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Motilal and Kanku Bai Vs. District Judge and ors. - Court Judgment

LegalCrystal Citation
SubjectCivil
CourtRajasthan High Court
Decided On
Case NumberS.B. Civil Writ Petition Nos. 345 and 346 of 1977
Judge
Reported in1977WLN(UC)281
AppellantMotilal and Kanku Bai
RespondentDistrict Judge and ors.
DispositionPetition dismissed
Cases ReferredNabia v. Amerchand and Ors.
Excerpt:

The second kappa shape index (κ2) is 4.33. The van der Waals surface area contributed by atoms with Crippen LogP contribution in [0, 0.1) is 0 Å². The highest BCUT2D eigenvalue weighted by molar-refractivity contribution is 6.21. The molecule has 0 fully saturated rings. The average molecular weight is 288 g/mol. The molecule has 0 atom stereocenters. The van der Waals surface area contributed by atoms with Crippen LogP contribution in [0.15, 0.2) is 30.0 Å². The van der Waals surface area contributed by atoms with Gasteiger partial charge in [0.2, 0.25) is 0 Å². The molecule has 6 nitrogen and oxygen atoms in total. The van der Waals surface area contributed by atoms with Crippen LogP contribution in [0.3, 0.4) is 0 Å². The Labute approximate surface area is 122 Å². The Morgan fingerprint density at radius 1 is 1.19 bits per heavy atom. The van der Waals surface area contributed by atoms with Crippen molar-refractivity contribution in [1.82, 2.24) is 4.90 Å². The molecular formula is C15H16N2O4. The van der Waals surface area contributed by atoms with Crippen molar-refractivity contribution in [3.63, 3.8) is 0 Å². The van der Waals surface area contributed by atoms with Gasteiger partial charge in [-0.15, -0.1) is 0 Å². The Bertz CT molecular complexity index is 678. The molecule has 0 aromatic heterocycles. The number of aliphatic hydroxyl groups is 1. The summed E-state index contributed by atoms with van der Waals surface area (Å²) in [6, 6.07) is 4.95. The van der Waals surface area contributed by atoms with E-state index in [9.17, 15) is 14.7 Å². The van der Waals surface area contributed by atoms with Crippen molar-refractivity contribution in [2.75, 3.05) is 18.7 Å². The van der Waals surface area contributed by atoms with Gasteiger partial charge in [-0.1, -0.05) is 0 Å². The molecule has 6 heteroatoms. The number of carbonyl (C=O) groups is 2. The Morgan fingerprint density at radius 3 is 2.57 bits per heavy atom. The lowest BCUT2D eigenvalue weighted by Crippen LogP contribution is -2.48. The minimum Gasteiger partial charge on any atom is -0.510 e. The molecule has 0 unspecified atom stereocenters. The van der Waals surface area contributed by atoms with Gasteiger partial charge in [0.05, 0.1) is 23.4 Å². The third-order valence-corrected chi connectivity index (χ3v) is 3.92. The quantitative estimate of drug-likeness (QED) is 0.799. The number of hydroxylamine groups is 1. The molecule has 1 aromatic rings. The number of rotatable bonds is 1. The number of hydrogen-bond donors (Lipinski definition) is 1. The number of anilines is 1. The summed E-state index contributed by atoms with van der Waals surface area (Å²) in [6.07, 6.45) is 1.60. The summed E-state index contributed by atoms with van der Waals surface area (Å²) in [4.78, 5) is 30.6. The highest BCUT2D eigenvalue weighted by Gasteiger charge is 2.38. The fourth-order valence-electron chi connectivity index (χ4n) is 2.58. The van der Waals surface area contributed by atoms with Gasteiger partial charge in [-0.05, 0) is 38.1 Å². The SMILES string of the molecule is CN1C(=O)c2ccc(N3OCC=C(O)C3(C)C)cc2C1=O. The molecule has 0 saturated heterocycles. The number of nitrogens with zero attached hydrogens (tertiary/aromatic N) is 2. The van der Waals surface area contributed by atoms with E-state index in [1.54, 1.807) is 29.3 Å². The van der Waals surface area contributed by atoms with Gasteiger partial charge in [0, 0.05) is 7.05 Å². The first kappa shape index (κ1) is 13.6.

.....of sub-clause (3) in article 226 of the constitution, this court is precluded from entertaining writ petitions under that article for the redress of any injury referred to in sub-clause (b) or sub-clause (c) of clause (1) of that article in those case in which any other remedy for such regress is provided for by or under any other law. as specific legal remedies are provided in these two cases by way of filing appeals in the. ft against the final decrees that may be passed in the suits by the learned, of judge, pali, this court is unable to entertain these writ petitions, more after the amendment of article 226 of the constitution. it may be empties that under article 226 of the constitution this court exercises extra-ordinary jurisdiction and can certainly interfere in cases of gross..........the learned judge in support of his aforesaid decision.3. the petitioners have now filed these two writ petitions challenging the orders passed by the district judge, pali in each of the two suits deciding the issue, holding that the documents in question were bonds and could be admitted in evidence only after payment of stamp duty and penalty learned counsel has relied upon a judgment of a learned single judge of this court in finn poonam nabia v. amerchand and ors. 1972 w.l.n. 1124 in support of his contention. in my view these writ petitions cannot be entertained by this court against the derision of a single issue in the two civil suits which are still pending before the trial court. it is not the practice of this count to interfere with interlocutory orders passed be a cogitator in.....